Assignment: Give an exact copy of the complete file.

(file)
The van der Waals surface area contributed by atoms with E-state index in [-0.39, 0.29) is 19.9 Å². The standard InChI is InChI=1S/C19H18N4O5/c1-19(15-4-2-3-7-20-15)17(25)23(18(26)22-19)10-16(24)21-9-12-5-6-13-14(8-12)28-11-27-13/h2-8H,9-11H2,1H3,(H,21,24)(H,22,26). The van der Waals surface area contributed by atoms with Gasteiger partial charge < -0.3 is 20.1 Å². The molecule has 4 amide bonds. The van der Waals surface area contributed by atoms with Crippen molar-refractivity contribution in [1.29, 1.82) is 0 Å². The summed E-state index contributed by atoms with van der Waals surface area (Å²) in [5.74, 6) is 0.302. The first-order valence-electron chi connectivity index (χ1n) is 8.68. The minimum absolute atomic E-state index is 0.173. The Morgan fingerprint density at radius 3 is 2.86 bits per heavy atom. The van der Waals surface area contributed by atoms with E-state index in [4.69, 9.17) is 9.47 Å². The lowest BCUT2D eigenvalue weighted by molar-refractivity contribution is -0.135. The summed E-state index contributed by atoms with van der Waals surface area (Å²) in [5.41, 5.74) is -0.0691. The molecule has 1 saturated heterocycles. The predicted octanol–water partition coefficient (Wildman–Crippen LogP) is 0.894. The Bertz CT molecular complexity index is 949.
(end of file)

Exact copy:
The van der Waals surface area contributed by atoms with E-state index in [-0.39, 0.29) is 19.9 Å². The standard InChI is InChI=1S/C19H18N4O5/c1-19(15-4-2-3-7-20-15)17(25)23(18(26)22-19)10-16(24)21-9-12-5-6-13-14(8-12)28-11-27-13/h2-8H,9-11H2,1H3,(H,21,24)(H,22,26). The van der Waals surface area contributed by atoms with Gasteiger partial charge < -0.3 is 20.1 Å². The molecule has 4 amide bonds. The van der Waals surface area contributed by atoms with Crippen molar-refractivity contribution in [1.29, 1.82) is 0 Å². The summed E-state index contributed by atoms with van der Waals surface area (Å²) in [5.74, 6) is 0.302. The first-order valence-electron chi connectivity index (χ1n) is 8.68. The minimum absolute atomic E-state index is 0.173. The Morgan fingerprint density at radius 3 is 2.86 bits per heavy atom. The van der Waals surface area contributed by atoms with E-state index in [4.69, 9.17) is 9.47 Å². The lowest BCUT2D eigenvalue weighted by molar-refractivity contribution is -0.135. The summed E-state index contributed by atoms with van der Waals surface area (Å²) in [5.41, 5.74) is -0.0691. The molecule has 1 saturated heterocycles. The predicted octanol–water partition coefficient (Wildman–Crippen LogP) is 0.894. The Bertz CT molecular complexity index is 949.